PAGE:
Allison M Dickson

Allison M Dickson

BIO: Although she has the appearance of a thirty year old woman, Allison is actually four hundred and thirty seven years old. Allison is one of the last known Immortals. While she is a veteran of the Dark Wars, she has managed to accomplish many things in her long life. She has worked in such varied professions as falconry, demon hunting, haberdashery, and alpaca farming. For the past one hundred years or so, Allison has taken up writing. She is the author of many short stories and several novels. Her most recent short story The Good Girls is available at Amazon for the extraordinarily low price of 99 cents.

The following short story is a prequel to her novel The Last Supper coming in 2013 from Hobbes End Publishing.


Rite of Passage

The teacher turned to her class and smiled, even though every part of her pulsed with anxiety. Last night, after a lot of agonizing, and a bottle of contraband wine to lubricate the process, Sandy Grafton, fifth grade teacher at the Divine Rite Academy, burned the official rubrics and wrote her own, officially making her a “Nil,” as the Rite liked to call the few who dared rebel against the standard dogma.

Today, she would teach the truth. Or at least as much of it as she could in one day. The Rite’s agents would almost certainly be knocking down her door by tomorrow morning, or perhaps even later tonight if word traveled fast enough, but she intended to accomplish a lot in the next six hours.

The children sat before her like little automatons, their faces all wearing identical expressions of calm anticipation, except for one solemn, pale-faced pupil in the front row. The Welland boy. Although he would never know it, he was the reason her ordained lesson plans were now so much ash in her fireplace. Maybe it was a message from God come to her in a forgotten dream. Maybe it was the boy’s eyes, haunted by some great loss to which she wasn’t privy, but she had a feeling. An instinct. The Divine Rite had done its best to breed such things out of people, but they were still only human, if barely. Whatever it was, this boy was an important keystone in the wall standing between the people and real enlightenment, and Sandy Grafton was going to give it a very small but important nudge that might help bring the whole thing down.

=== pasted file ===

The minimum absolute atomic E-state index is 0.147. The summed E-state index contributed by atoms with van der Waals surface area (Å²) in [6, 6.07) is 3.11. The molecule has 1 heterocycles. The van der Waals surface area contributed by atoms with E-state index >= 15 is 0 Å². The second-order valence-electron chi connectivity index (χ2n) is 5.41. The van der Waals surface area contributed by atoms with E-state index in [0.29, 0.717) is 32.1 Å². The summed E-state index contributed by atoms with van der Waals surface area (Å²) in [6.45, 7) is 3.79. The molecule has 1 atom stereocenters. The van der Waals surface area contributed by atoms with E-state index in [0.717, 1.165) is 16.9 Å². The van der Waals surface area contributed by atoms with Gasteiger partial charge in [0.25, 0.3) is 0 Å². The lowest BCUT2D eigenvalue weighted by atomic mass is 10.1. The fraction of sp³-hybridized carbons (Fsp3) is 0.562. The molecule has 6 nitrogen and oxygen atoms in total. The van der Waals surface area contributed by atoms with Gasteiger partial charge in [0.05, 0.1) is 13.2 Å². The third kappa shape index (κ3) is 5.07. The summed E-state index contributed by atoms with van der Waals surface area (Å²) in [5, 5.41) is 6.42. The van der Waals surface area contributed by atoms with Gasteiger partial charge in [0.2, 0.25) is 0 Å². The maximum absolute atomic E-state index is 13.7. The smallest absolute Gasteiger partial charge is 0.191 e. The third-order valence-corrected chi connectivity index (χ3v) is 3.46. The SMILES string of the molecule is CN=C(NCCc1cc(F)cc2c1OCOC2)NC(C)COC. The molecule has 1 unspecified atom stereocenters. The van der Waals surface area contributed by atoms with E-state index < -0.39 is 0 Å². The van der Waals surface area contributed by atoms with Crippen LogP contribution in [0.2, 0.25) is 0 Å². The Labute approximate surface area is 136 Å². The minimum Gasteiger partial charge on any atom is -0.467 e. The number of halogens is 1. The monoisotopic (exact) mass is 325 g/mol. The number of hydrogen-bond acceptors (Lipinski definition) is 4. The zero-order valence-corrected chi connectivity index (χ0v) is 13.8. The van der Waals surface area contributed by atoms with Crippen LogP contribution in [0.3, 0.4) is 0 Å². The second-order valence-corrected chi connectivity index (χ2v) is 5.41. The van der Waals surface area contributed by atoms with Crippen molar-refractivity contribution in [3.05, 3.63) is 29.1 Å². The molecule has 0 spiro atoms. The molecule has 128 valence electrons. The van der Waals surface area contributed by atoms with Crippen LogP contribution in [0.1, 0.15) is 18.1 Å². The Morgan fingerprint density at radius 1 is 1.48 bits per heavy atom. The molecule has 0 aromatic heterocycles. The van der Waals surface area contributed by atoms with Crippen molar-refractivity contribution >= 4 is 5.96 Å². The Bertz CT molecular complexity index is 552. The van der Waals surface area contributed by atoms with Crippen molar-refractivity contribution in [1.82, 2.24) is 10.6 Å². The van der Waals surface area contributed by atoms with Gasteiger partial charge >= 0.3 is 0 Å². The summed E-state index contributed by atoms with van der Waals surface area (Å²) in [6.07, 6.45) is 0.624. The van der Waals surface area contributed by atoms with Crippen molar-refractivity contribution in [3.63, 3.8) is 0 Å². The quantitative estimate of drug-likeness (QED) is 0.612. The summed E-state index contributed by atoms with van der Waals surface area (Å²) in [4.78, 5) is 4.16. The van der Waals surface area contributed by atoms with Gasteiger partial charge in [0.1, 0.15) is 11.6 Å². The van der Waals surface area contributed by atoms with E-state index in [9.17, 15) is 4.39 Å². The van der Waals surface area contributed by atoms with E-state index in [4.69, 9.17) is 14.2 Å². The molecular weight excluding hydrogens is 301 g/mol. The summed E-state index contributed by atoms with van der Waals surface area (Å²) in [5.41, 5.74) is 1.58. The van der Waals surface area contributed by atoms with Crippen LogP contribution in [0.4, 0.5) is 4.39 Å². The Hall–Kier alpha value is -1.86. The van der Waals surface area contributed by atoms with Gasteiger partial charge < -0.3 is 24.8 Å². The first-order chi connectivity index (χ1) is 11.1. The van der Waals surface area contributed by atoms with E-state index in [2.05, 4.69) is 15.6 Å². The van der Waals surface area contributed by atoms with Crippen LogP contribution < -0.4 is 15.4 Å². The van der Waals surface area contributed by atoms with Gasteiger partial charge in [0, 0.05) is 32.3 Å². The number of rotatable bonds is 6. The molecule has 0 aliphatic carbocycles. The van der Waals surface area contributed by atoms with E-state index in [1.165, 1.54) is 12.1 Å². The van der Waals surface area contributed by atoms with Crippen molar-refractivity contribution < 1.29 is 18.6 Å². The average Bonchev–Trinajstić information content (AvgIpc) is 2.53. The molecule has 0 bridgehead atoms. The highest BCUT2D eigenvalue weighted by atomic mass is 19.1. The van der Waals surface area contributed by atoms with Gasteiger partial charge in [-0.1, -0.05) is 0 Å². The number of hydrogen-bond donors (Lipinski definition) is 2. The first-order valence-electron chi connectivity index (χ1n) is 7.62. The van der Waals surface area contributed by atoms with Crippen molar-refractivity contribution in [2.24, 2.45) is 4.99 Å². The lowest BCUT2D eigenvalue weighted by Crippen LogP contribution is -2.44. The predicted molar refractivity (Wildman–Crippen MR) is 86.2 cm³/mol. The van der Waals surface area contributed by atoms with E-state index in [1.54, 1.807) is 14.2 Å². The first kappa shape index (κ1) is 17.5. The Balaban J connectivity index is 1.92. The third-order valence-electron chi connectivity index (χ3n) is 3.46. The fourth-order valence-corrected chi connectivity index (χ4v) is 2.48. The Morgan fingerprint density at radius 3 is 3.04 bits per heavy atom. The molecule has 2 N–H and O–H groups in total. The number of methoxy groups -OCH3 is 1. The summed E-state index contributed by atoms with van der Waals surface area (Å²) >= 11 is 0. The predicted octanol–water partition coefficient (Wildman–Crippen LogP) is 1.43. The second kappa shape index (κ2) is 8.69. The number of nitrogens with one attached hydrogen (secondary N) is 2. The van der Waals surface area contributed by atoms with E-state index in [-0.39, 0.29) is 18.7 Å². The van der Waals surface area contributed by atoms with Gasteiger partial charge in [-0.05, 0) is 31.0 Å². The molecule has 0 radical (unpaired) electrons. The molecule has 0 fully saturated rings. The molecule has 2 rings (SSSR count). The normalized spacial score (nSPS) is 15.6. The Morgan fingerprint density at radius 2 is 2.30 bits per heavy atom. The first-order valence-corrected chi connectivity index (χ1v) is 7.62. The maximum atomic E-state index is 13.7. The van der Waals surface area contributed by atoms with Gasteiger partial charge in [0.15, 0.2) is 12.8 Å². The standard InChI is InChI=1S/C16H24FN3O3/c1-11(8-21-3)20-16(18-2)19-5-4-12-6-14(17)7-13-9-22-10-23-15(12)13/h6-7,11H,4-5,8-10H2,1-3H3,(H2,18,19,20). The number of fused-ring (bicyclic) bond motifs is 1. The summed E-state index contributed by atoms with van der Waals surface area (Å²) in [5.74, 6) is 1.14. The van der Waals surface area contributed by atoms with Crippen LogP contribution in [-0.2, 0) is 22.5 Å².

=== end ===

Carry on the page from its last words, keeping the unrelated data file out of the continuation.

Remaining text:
“Good morning, class,” she said, hoping the tremor in her voice was only inside her head.

“Good morning, Miss Grafton,” the children replied in a perfectly pitched unison that always chilled her blood, even after six years.

“I want you to put away your lesson books. I have something different in mind for today.” The students glanced at each other. A break in the routine was highly unusual, almost something to be feared. But she focused squarely on the Welland boy as she spoke, hoping to send him an unconscious message that this lesson in the way things really were and the way things should be was just for him, and that it would stay with him, perhaps only subconsciously, until the day would come for him to act. And that day would come. She would not live to see it, but the certainty of this boy’s fate was strong enough to eclipse any remaining doubt.

One of the other students, a sweet girl who always sat next to Welland named Linda, raised a tentative hand. “Teacher, what sort of lesson could we learn without our books?”

Whatever Sandy Grafton said next would change everything. She would either continue living in this false utopia called God’s Hope, where everything was green and perfect and sheltered from the weed-choked horrors of the land beyond, or she would be ventured away to a Cradle, where the agents would either reprogram her or, if they were merciful, feed her a Last Supper and let her join the ranks of the other departed souls who could not hold to the requirements of this brave new world.

After one last glance at the pale and solemn face of the boy she knew in her heart would someday save them all, she let the last of her fear fall away. Teaching was her job, and she was going to do it right this time. She would watch their faces light up when she told them about the real miracles of the universe, human nature and biology. The beauty of imagination. She’d sneaked in her dog-eared and now strictly forbidden copies of Huckleberry Finn, The Golden Compass, and Alice in Wonderland and planned to read aloud passages from their verboten pages.

They wouldn’t all know the value of today’s lesson. Most of these children were fitted for their Divine Rite garb long before they were even born. But she only needed to reach one of them. The truth was like a gun, and on the last day of her life, Sandy Grafton aimed right between young John Welland’s haunted eyes, and with a final deep breath, pulled the trigger.